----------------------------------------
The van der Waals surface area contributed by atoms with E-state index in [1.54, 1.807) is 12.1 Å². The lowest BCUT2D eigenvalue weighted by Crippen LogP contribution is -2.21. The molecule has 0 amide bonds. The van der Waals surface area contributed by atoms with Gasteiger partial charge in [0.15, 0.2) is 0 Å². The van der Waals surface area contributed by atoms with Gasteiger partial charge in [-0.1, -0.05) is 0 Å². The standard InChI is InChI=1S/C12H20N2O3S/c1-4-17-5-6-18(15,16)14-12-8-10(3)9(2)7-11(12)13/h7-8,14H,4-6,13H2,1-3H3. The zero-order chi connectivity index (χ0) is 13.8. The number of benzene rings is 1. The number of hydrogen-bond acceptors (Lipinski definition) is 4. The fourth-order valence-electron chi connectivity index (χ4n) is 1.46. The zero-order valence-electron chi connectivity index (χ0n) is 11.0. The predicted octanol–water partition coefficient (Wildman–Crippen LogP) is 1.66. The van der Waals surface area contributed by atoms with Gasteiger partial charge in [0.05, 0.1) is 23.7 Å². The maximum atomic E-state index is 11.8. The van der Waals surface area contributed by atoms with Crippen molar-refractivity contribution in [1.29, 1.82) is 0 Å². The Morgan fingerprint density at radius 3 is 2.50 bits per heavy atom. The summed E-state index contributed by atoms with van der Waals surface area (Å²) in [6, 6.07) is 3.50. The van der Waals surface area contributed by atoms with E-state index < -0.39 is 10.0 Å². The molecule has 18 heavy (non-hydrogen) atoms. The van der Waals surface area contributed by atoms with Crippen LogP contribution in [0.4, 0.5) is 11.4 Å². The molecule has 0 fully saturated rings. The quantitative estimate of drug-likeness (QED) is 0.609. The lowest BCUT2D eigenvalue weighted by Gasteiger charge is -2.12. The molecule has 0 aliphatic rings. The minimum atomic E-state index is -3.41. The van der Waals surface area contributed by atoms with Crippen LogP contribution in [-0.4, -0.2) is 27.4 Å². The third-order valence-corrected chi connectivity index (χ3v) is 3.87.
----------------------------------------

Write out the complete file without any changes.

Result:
The van der Waals surface area contributed by atoms with E-state index in [1.54, 1.807) is 12.1 Å². The lowest BCUT2D eigenvalue weighted by Crippen LogP contribution is -2.21. The molecule has 0 amide bonds. The van der Waals surface area contributed by atoms with Gasteiger partial charge in [0.15, 0.2) is 0 Å². The van der Waals surface area contributed by atoms with Gasteiger partial charge in [-0.1, -0.05) is 0 Å². The standard InChI is InChI=1S/C12H20N2O3S/c1-4-17-5-6-18(15,16)14-12-8-10(3)9(2)7-11(12)13/h7-8,14H,4-6,13H2,1-3H3. The zero-order chi connectivity index (χ0) is 13.8. The number of benzene rings is 1. The number of hydrogen-bond acceptors (Lipinski definition) is 4. The fourth-order valence-electron chi connectivity index (χ4n) is 1.46. The zero-order valence-electron chi connectivity index (χ0n) is 11.0. The predicted octanol–water partition coefficient (Wildman–Crippen LogP) is 1.66. The van der Waals surface area contributed by atoms with Gasteiger partial charge in [0.05, 0.1) is 23.7 Å². The maximum atomic E-state index is 11.8. The van der Waals surface area contributed by atoms with Crippen molar-refractivity contribution in [1.29, 1.82) is 0 Å². The Morgan fingerprint density at radius 3 is 2.50 bits per heavy atom. The summed E-state index contributed by atoms with van der Waals surface area (Å²) in [6, 6.07) is 3.50. The van der Waals surface area contributed by atoms with E-state index < -0.39 is 10.0 Å². The molecule has 18 heavy (non-hydrogen) atoms. The van der Waals surface area contributed by atoms with Crippen LogP contribution in [0.4, 0.5) is 11.4 Å². The molecule has 0 fully saturated rings. The quantitative estimate of drug-likeness (QED) is 0.609. The lowest BCUT2D eigenvalue weighted by Gasteiger charge is -2.12. The molecule has 0 aliphatic rings. The minimum atomic E-state index is -3.41. The van der Waals surface area contributed by atoms with Crippen LogP contribution in [-0.4, -0.2) is 27.4 Å². The third-order valence-corrected chi connectivity index (χ3v) is 3.87.